Monday, April 21, 2008

Hobbled and Humbled

I needed and got a kick in the pants today at church, I had been feeling pretty sorry for myself after a couple of recent events, but I think God wanted to put a little more gratitude in my attitude today.

Last week I had another in a long string of eye appointments to determine whether I should re-do an unsuccessful Lasik procedure. I’ll admit that one of the reasons I wanted to get rid of my contact lenses in the first place was because after 25 years of pulling and tugging on my eyes daily, I was getting pretty wrinkly. I was hoping that in addition to stellar vision, I would be able to leave my eyes alone and (hopefully!) halt what I saw as too-rapid aging around the eyes. Well, not only is my vision not great at this point, I’ve had so much pulling and tugging and examining and medicating in the year since my surgery, that I kind of wish I had just kept the contacts.

Anyway, I was feeling kind of bummed about my latest bad eye appointment when a mishap occurred. I was walking Shadow when I fell into a hole. In my own driveway. Ouch. I sprained my ankle. The next morning, as I hobbled on crutches in the kitchen, I fell again, slamming the toes OF THE OTHER FOOT into a kitchen cabinet. Crack. I broke one of my toes. I spent this weekend popping Advil and hobbling to the kids’ games. I was also feeling pretty resentful of my husband who, in my opinion, was not being attentive enough to my condition. I’ll admit I was being passive-aggressive, but I was hoping for some cooing and concern, “Oh you poor thing! Do you want me to take you to the doctor? We must get you checked out!”

In our 16 years together, I have learned I need to be blunt, even forceful, about my needs. “I need a nap. I need you to walk more slowly so I can keep up. I need food in the next 6 minutes or it’s going to get ugly.” You get the idea. Sometimes he doesn’t. But this time I didn’t want to have to say, “I need to keep my feet up for the next 36 hours.” I wanted him to suggest it. Bad idea. This is the same man who thought it would be a great idea on the day that my daughter was induced, right after the doctor had “stripped my membranes,” if we would WALK to an outdoor shopping center about ½ a mile from the hospital to kill some time before delivery. It was 95 degrees in mid-July. I put my swollen foot down at this suggestion, and he looked shocked. So, unless I am bleeding from the head, or have a baby visibly coming out of me, I know I need to make my needs known loud and clear to dear hubby.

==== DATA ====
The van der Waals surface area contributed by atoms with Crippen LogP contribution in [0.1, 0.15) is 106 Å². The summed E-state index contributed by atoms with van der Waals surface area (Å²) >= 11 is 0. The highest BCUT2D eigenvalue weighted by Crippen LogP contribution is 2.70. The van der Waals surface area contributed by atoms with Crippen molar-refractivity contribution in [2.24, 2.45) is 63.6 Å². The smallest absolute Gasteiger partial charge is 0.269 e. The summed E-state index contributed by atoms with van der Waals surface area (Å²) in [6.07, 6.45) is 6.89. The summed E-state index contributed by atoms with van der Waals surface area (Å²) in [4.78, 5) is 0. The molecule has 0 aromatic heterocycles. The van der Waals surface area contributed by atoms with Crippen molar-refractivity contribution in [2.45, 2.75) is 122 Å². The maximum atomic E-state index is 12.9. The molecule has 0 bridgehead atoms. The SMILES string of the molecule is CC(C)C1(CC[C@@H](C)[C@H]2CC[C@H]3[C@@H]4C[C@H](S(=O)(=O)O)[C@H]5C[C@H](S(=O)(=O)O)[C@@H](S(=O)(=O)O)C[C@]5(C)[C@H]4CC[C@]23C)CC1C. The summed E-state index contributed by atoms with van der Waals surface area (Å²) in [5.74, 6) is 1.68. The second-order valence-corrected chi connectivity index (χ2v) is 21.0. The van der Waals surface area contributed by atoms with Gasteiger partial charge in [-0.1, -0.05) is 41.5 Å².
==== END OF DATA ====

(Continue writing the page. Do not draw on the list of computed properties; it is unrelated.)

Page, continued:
As I hobbled into church during a pounding rainstorm this morning, my tiny broken umbrella looking like a mangled pigeon over my head, I was feeling pretty steamed at hubby and pretty sorry for myself. Hubby had to go to an earlier service because of another obligation. The two complaining kids and I headed to the elevator rather than the stairs. The only other person on the elevator with us was Kevin, a young dad of four who is dying of an incurable disease. I was on the elevator because my toe was throbbing. He was on the elevator because he was incapable of climbing stairs any longer. Hmmm.

I deposited the kids in their classes and headed to my own, late of course. It was led by a silky-voiced retired lawyer who held his printed pages up within inches of his face. He showed us the font size of his typed notes—at least 48 point. He has a degenerative eye disease and said to us as he struggled on, “Never take your eyesight for granted.” Double hmmm.

Both of these events helped me put my complaints in perspective. I can see well enough. My toe will be better in a few days. I have a husband with integrity and a good heart. The kids bickered in the back seat all the way home. We pulled up to the house and saw the gutter had pulled away from the house and rain was getting in. We opened the door to a wall of flatulence from Shadow so vile and intense that the kids ran for cover. I smiled and walked over to the screeching Carbon Monoxide detector to shut it off, its lit panel spelling out one word only—“GAS.” Home sweet home, and I’m grateful for every bit of it.

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